All The Light We Cannot See by Anthony Doerr is the winner of the Pulitzer Prize and has been considered by many to be an instant classic. I thought differently. This book, while using the language in the most beautiful ways I’ve ever read, was poorly written for translating a story. It was a book that spends hundreds of pages building characters and tension through beautifully described prose, only to skip over climactic moments in a sentence, or sometimes to leave the climax unwritten all together only to have the events mentioned in the next chapter. If you read for the art of the language and how words can paint a time and a person, this book is for you and will be the best you ever read. If you read for entertainment and a good story, this one will leave you frustrated. It is 450 pages of buildup and 80 pages of fluff (but beautifully written fluff) after the skipped climax. If you stick a daisy on a turd, some will only see the daisy; others will only see the turd. I recommend this book for the beauty of the writing, but the poor storytelling practices makes it a book that I recommend begrudgingly.
I can’t really call this book hollow, but it certainly wasn’t solid all the way through. It was entertaining, but it fell rather flat. There were no shocks in it and the three linked short stories that comprise this book each fail as stand-alones. If you love GoT, read it while you wait. If you are a casual fan, skip it.
This book failed to live up to the hype for me. The story fell flat for me. It was the story of a journey into adulthood and seeing the world as it really was: evil, beautiful, and a multitude of shades between. The delivery was off though. It lacked the moment where you felt the world widen and the eyes brighten. Knowing the background of the book, and the background of the characters for that matter, was the major redeemable quality. And for that, that wonderful feeling of getting together with old friends, this book is worth a look, but like often is the case, old friends have become old, inside jokes have run stale, and new memories are not created to replace the old ones that fade.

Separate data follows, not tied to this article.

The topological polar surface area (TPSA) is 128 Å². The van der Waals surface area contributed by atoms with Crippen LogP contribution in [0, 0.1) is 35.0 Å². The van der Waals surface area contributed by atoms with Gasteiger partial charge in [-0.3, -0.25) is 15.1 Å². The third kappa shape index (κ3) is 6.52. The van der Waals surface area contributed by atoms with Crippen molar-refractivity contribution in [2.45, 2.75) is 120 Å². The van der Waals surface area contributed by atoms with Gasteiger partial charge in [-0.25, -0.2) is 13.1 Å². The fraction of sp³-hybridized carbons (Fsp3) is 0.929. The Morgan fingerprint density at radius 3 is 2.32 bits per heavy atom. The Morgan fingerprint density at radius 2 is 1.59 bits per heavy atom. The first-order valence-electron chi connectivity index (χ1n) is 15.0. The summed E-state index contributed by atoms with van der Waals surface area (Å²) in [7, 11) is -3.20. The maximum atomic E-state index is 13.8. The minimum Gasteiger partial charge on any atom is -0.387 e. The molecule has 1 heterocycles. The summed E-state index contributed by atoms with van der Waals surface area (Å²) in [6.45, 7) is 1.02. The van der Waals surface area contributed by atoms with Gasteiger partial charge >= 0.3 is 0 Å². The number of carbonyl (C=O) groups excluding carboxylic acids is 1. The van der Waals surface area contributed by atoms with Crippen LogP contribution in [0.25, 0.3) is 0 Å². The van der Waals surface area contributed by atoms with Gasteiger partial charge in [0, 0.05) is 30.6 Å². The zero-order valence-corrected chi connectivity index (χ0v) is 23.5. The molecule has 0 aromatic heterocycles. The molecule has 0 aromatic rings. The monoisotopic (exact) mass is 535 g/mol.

I reserve five star reviews for masterpieces. While this book was solid fun, it isn’t for everyone. The book has five stories in it, and each has their own charms and short comings.
“The Dandelion Girl” by Caren Gussoff is a beautifully written story that has us wondering if we are reading a remake of Terminator or a beautiful love story.
“Jean Genie” by Anna Tizard was the weakest story of the book for me, and I say that because when I was finished with the book, I had no memory of this story at all. It left no impact on me. I went back and saw I had left notes, a custom for me, or else I might not have known I had read it.
“Ideal Reader” by Jake Walters is a fun story. It is a story so absurd and ridiculous that if you were to pitch it as a story idea you wouldn’t get past the first sentence before they send you on your way. However, the author, despite his absurd story, takes the crafting of the story very seriously and writes an unnerving horror that makes you feel the unease of the absurdity along with the character.
“Dracula” by Mark Mazzenga was not my cup of tea, but the idea was interesting and may be loved by some. It was a story of Dracula being raised as a human in the modern world. A story like this could have worked for me had it been terribly funny or humorously horrific, but this was neither and fell a little flat.
“Womb Envy” by S. Macleod was not surprisingly the star of the book for me. Macleod was the reason I bought the book, and I was excited to read another story by her. This one did not disappoint. Her ability to be gruesome and charming with the same character is quite impressive. The story of psychological interpretations and death exploration is chilling and fascinating.
All and all, I feel this book is well worth the time and money, and I recommend it.